It’s not Pacquiao vs Mayweather, but its the still the fight everyone is begging to see.
For being the most dominant web heavyweight over the past ten years, few companies have as many resounding failures as Google. With every success the company’s experimentation friendly environment (many engineers are given one day out of the work week to dedicate to individual development projects) has created have come equally brutal misfires. This is the very reason behind the cautious skepticism regarding the explosive rumors that Google is once again making a push into social media.. But this time, allegedly, they mean it. Rather than simply developing a social media side project a la Orkut of Buzz, word is that “Google Me” (a name that will surely change once Google actually acknowledges the project) is receiving engineering priority.
The hype for this struggle writes itself: One a grizzled veteran with title belts but its fair share of defeats. The other a much hyped star coming off a improbable string of victories, and lately showing signs of weakness. But now that Google is apparently getting serious about this street fight with Facebook where will they draw the battle lines, and what can those outside of social media learn about positioning themselves on the web? Will any holds be barred?
The immediate obstacle, one Google must be painfully aware of, is that people don’t just move social networks for quips and giggles. Facebook is for your personal life. LinkedIn for your professional. Twitter is for trends and networking. MySpace is for, in theory, Music and Movies. Where exactly is Google expecting to fit in? If we look at the decline of social media platforms past the reason for each exodus were pretty obvious. Friendster: didn’t allow for the voyeurism/creeping anonymity people needed to really invest their time on other people’s profiles. When users know who is viewing their page, shame leads to users that are less likely to explore others. MySpace: users were given too much freedom regarding the layout of their pages leading to rampant lacks of continuity, site instability, and a generally seedy experience. The MySpace experience quickly turned into the equivalent of clubbing in Tijuana during Spring Break. Although Facebook has a history of making seemingly unpopular updates to their policies and UI they seem to have in retrospect gone on a long streak of making all the right calls. They have done this by both staying nimble to users needs while also knowing when to listen to their users needs.
If Facebook has a weakness right now it is obviously user privacy. Nasty letters from the ACLU don’t usually make it on to most people’s refrigerators. That said, privacy is probably the issue that Google is least trusted to deliver. The issue of mobility between networks though is another area that Google could exploit. As Wired’s Ryan Singel suggested an approach that would allow users to “weave” their social network activity and data through open standards may be their gateway. Think of HootSuite on steroids, lots of steroids. The approach makes a lot of sense; rather than trying to approach from their weakness, they’d in theory approach from their strengths: integration.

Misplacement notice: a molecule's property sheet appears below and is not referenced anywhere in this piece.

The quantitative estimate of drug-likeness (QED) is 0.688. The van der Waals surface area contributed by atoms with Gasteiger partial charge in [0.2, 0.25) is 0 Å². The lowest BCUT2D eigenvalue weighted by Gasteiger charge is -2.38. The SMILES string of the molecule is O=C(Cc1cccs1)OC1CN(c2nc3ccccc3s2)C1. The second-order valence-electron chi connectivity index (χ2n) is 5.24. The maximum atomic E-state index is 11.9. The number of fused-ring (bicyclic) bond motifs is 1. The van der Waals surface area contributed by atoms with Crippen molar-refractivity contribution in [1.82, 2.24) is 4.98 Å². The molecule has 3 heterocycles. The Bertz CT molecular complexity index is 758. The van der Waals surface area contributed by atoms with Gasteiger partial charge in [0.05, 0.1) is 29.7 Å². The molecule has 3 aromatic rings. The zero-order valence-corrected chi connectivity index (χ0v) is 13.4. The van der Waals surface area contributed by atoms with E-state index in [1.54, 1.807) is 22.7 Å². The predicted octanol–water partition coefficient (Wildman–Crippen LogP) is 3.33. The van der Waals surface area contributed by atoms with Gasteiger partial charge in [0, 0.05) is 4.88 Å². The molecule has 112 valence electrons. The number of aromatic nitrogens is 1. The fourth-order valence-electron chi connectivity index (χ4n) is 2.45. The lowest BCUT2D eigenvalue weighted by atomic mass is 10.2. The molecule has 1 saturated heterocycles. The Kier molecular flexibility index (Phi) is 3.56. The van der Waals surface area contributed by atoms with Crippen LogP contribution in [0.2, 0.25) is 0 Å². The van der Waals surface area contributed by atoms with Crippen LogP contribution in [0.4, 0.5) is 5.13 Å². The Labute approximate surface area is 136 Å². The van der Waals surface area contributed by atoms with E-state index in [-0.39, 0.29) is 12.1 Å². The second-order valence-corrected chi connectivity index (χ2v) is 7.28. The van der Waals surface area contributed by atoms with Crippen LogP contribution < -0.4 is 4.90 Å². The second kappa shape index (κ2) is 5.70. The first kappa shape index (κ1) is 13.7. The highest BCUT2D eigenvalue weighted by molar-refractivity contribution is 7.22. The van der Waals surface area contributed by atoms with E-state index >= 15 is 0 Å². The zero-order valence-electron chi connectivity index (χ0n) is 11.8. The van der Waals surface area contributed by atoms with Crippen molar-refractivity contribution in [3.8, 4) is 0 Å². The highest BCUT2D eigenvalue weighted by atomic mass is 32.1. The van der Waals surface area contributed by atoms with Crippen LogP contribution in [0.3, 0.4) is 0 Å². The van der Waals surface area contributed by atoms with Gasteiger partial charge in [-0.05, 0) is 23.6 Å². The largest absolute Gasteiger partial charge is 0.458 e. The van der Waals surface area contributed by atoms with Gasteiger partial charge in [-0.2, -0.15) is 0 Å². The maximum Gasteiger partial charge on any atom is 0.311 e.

One of the keys to Facebook’s early success was its use of previously existing, very strong networks as part of its launch. By using universities they were able to immediately grab a very large body of computer using, young, upwardly mobile members. Google will not have that advantage. What they will have though is a large body of user information and a general web population who are familiar with what social media is. For Google they have the tools to know where the networks exist, but will have to pool them together in a manner that feels as organic as possible.
The web has been absolutely abuzz with recommendations for Google Me. Some have called for a near exact replication of Facebook. Others have warned against throwing all of Google’s others tools into the interface (Wave, Docs, etc…). What may be the most difficult, yet also most important, operative goal is to just keep it simple. Google’s recent projects have become so complex that they are difficult to even describe what they offer. Its about time that Google got in touch with its inner start-up, to that simplicity that makes projects attractive to VCs. If Google Me’s launch comes with a flurry of long winded and vague explanation videos it will surely fail. If it can be described clearly and succinctly in 30 seconds or less, it may just be a success.